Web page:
28. 1 point
    A suit that requires a lot of Enchant spells and doesn't have enough of any metal to get a bonus?
  29. 1 point
    You are probably thinking of the Annilla cult writeup, though there isn't much. Of course when you take two thinks as mysterious as elder giants and dragons, what will really clear things up is the Blue Moon, right? It certainly does invite some speculation, right?
  30. 1 point
    Resolving Spirit Combat on page 368 doesn't work like normal combat. It's opposed roles with compared levels of success. Here's a spirit combat example using Vasana, imaging her an broadsword is enchanted: Using Ghost from the bestiary, POW (4D6) 15, CHA 3D6) 10, spirit combat 75%, 1D6+1 damage, Ancestral Spirit Spells (9 points): Dispel Magic 3, Summon (spirit dog) 4, slow (1), Mobility (1) Vasana is currently POW 15, CHA 19, Broadsword 90%, 1D8+1 damage. Damage bonus doesn't count in spirit combat All happens at SR12 Round 1 Ghost 18, success, Vasana 55, success, tie. Round 2 Ghost 76, fail, Vasana 51, success, Vasana wins. Rolls 6+1 = 7. Ghost has 8 mp left. Round 3 Ghost 01, critical, Vasana 68, success, Ghost wins. Critical - Roll twice 3+1 & 5+1= 10. Vasana has 5 mp left and takes 1 hit point damage to her left arm. Round 4 Ghost 94, fail, Vasana 60, success, Vasana wins. Rolls 1+1 = 2. Spirit has 6 mp left. Round 4 Ghost 66, fail, Vasana 04, critical, Vasana wins. Critical - Roll twice 6+1 & 8+1= 16. Ghost has 0 mp left. Victorious, Vasana chooses a spell that the Ghost knows, Summon (spirit dog) 4.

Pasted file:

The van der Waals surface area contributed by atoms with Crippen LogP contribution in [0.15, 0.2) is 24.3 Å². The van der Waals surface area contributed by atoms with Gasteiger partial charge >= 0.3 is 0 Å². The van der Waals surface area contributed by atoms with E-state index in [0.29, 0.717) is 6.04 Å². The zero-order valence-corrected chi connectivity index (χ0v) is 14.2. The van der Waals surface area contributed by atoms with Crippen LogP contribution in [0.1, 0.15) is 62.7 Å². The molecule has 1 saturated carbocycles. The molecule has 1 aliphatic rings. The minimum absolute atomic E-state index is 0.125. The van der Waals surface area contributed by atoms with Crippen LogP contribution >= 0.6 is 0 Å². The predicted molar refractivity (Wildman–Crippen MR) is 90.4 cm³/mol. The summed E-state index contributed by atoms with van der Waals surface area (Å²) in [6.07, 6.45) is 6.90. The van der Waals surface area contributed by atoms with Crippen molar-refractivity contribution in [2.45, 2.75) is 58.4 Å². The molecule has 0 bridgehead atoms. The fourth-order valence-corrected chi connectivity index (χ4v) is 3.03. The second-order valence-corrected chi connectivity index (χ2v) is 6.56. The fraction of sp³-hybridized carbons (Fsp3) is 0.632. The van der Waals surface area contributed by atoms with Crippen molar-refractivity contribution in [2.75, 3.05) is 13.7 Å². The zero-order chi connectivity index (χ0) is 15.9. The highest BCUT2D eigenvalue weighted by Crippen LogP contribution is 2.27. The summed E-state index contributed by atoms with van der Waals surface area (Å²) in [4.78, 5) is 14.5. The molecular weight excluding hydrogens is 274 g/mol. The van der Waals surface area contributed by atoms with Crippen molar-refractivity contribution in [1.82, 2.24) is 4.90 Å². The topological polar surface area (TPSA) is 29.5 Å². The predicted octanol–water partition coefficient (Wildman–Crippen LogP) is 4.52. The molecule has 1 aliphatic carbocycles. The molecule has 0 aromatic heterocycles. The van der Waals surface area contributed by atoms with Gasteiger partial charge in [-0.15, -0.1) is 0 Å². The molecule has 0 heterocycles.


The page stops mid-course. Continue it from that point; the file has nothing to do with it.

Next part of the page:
31. 1 point
    No, it has to reach the body. It's a Ward against Weapons, poison needs a delivery system to get to the skin. For example a Wolf Spider's bite does 1D6+1D4 + poison, so the poison happens only if the damage passes the spell. No. "Neither armor nor spells that protect against physical damage are effective against this spell, though Countermagic works." It's a magical not physical attack. Yes. "Only the target’s thinnest armor protects against this damage; spells are ineffective". It's a physical not magical attack. No. "This spell damages the target’s body...This damage is not absorbed by armor." It's a magical not physical attack. (there was an an argument for yes, but then it's POW vs POW, then roll damage, then D3 damage vs the spell strength. Fortunately we realised It's a magical not physical attack.)
  32. 1 point